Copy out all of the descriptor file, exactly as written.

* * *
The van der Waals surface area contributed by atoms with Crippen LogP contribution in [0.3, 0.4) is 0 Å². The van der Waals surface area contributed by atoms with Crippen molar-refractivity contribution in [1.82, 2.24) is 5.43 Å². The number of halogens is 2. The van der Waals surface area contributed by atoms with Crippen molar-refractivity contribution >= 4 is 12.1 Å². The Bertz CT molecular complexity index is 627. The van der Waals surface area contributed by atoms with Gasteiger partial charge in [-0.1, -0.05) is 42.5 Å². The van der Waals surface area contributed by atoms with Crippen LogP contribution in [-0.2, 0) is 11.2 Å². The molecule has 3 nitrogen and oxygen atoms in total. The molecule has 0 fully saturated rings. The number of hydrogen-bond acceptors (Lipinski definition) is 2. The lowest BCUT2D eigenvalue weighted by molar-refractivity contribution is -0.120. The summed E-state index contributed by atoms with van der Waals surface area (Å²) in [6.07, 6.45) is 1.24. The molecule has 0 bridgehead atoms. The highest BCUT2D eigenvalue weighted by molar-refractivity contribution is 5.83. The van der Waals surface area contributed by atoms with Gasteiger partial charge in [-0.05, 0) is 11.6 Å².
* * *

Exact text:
The van der Waals surface area contributed by atoms with Crippen LogP contribution in [0.3, 0.4) is 0 Å². The van der Waals surface area contributed by atoms with Crippen molar-refractivity contribution in [1.82, 2.24) is 5.43 Å². The number of halogens is 2. The van der Waals surface area contributed by atoms with Crippen molar-refractivity contribution >= 4 is 12.1 Å². The Bertz CT molecular complexity index is 627. The van der Waals surface area contributed by atoms with Gasteiger partial charge in [-0.1, -0.05) is 42.5 Å². The van der Waals surface area contributed by atoms with Crippen LogP contribution in [-0.2, 0) is 11.2 Å². The molecule has 3 nitrogen and oxygen atoms in total. The molecule has 0 fully saturated rings. The number of hydrogen-bond acceptors (Lipinski definition) is 2. The lowest BCUT2D eigenvalue weighted by molar-refractivity contribution is -0.120. The summed E-state index contributed by atoms with van der Waals surface area (Å²) in [6.07, 6.45) is 1.24. The molecule has 0 bridgehead atoms. The highest BCUT2D eigenvalue weighted by molar-refractivity contribution is 5.83. The van der Waals surface area contributed by atoms with Gasteiger partial charge in [-0.05, 0) is 11.6 Å².